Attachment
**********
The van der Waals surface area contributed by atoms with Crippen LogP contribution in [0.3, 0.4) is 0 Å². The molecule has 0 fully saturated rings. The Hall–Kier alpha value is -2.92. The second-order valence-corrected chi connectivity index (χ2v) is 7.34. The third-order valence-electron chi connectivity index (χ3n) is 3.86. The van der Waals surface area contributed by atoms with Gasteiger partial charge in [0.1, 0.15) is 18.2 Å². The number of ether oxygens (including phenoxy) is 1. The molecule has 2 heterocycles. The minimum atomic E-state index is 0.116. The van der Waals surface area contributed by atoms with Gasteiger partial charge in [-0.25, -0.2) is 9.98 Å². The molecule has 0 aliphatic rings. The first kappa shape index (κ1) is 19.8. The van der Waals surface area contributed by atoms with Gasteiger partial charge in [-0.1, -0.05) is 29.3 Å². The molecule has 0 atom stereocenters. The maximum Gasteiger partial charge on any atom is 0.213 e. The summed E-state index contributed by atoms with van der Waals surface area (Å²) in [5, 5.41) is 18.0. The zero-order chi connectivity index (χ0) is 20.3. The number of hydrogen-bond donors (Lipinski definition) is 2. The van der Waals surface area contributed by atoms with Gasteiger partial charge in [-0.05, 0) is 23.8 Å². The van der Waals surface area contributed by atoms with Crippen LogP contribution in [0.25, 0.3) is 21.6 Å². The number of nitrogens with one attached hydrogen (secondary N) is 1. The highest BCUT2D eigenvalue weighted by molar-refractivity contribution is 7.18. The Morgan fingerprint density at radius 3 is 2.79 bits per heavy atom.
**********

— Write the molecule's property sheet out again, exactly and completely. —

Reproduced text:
The van der Waals surface area contributed by atoms with Crippen LogP contribution in [0.3, 0.4) is 0 Å². The molecule has 0 fully saturated rings. The Hall–Kier alpha value is -2.92. The second-order valence-corrected chi connectivity index (χ2v) is 7.34. The third-order valence-electron chi connectivity index (χ3n) is 3.86. The van der Waals surface area contributed by atoms with Gasteiger partial charge in [0.1, 0.15) is 18.2 Å². The number of ether oxygens (including phenoxy) is 1. The molecule has 2 heterocycles. The minimum atomic E-state index is 0.116. The van der Waals surface area contributed by atoms with Gasteiger partial charge in [-0.25, -0.2) is 9.98 Å². The molecule has 0 aliphatic rings. The first kappa shape index (κ1) is 19.8. The van der Waals surface area contributed by atoms with Gasteiger partial charge in [-0.1, -0.05) is 29.3 Å². The molecule has 0 atom stereocenters. The maximum Gasteiger partial charge on any atom is 0.213 e. The summed E-state index contributed by atoms with van der Waals surface area (Å²) in [5, 5.41) is 18.0. The zero-order chi connectivity index (χ0) is 20.3. The number of hydrogen-bond donors (Lipinski definition) is 2. The van der Waals surface area contributed by atoms with Gasteiger partial charge in [-0.05, 0) is 23.8 Å². The van der Waals surface area contributed by atoms with Crippen LogP contribution in [0.25, 0.3) is 21.6 Å². The number of nitrogens with one attached hydrogen (secondary N) is 1. The highest BCUT2D eigenvalue weighted by molar-refractivity contribution is 7.18. The Morgan fingerprint density at radius 3 is 2.79 bits per heavy atom.